This function gets called after our service call to Drupal's node.get service call and returns with the contents of the node. Since we have new TextFields for each custom recipe field, we can use the node object, passed to the onNodeLoad function, to reference the data from these custom fields, and populate our TextFields with that data. Since the contents of this node object are somewhat a mystery, there is a fantastic tool that is provided with Drupal that will allow us to examine how this node is structured. We will then be able to use that information to fill out the contents of our onNodeLoad function to show our complete recipe node.

Using the Services Administrator

We now need to shift our focus back to Drupal, where we will navigate to the Service Administrator section by going to Administer | Services. The Services module comes equipped with a fantastic tool for analyzing any service routine when working with external applications. It allows for you to call any service routine, with any specified argument, and then see the result of that routine call. This can be used to easily analyze the data structure that our Flash application will receive after it makes a call to any of the service routines available.

Since we are using the node.get service routine to load each recipe node, we should be able to examine how the Description, Ingredients, and Instructions fields are represented, and then easily apply that to our Flash application. Let's do this by clicking on the link that says node.get in the node section. This will bring up the following page:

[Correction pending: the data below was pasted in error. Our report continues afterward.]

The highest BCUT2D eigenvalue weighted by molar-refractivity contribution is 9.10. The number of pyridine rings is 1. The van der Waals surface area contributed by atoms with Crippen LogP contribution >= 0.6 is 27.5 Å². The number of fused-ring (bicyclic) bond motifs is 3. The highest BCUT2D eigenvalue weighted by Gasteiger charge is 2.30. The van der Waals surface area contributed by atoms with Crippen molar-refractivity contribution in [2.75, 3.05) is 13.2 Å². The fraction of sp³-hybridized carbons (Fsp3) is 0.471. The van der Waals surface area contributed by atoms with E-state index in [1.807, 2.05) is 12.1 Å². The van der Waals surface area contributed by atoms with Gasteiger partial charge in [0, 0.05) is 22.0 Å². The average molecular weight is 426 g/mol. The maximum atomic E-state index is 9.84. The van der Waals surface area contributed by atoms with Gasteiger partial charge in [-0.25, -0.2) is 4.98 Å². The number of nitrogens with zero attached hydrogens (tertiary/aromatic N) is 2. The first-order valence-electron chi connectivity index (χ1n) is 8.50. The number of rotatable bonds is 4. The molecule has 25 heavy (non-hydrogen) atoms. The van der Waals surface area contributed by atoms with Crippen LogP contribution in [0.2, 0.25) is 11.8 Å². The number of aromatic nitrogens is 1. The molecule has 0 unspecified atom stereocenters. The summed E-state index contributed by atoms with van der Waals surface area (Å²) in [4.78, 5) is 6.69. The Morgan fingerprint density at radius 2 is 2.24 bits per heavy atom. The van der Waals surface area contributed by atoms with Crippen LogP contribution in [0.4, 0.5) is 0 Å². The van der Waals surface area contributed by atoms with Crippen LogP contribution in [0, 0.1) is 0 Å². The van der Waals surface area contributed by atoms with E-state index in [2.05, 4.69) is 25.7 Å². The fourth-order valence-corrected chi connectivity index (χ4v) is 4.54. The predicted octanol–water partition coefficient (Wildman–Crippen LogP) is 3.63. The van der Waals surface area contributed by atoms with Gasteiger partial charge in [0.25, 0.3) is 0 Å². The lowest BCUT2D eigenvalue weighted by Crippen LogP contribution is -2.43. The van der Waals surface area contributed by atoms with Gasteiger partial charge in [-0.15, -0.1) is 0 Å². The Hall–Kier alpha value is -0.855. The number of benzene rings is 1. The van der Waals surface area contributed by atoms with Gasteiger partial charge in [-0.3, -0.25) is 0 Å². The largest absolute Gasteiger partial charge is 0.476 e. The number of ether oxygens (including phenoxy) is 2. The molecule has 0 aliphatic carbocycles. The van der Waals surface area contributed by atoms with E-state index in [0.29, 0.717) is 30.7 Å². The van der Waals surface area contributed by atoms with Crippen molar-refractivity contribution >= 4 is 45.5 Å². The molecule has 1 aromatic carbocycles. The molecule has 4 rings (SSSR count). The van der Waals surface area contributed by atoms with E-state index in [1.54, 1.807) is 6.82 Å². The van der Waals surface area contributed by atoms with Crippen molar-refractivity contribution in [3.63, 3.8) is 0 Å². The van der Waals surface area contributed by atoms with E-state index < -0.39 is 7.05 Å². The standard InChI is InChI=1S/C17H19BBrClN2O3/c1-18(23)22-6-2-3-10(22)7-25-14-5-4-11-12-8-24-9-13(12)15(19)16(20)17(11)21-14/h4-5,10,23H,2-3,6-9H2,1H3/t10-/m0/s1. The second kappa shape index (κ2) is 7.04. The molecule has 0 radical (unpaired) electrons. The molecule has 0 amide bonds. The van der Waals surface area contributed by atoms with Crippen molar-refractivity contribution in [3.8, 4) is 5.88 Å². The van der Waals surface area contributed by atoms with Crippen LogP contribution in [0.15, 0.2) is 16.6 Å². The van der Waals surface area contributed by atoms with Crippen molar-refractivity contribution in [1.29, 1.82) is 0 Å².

Flash with Drupal

The Services module automatically places a valid Session id in the session field, so we can just keep this field as it is. Because of this, all we really need to provide is the nid (node ID) of our Recipe node—since the fields field is optional.

In order to determine the node ID for any node within the Drupal web site, simply navigate to Administer | Content, which will list all the content within the Drupal web site. The node ID can be found by hovering over any content link and then reading the last number in the URL. For example, if we hover over our Recipe node, we should see a URL similar to http://localhost/drupal6/node/5, which means that our node ID for this node is 5.

After we have the entered the node ID in the nid field, we can now click on the button that says Call Method. This will then show the results of that call within the Results section just below the Call Method button. To the untrained eye, this may look intimidating, but really what this is showing is the results for all the data contained within the recipe node that we just created, including the Ingredients and Instructions. If we look within this data structure, we should see something that looks similar to the following:

[field_ingredients] => Array
(
[0] => Array
(
[value] => 1 skinless, boneless chicken breast half
2 tablespoons minced green onion
2 tablespoons minced red bell pepper
3/4 cup shredded Monterey Jack cheese
5 (6 inch) flour tortillas
[format] => 1
)
)

Within our Flash application, we can now access the Ingredients field in the node object (which is what is returned when you call node.get). The ActionScript code to reference this field should look similar to the following:

node.field_ingredients[0]["value"]

Now, let's apply this concept to show the ingredients and instructions in our Flash application.

Showing CCK information in ActionScript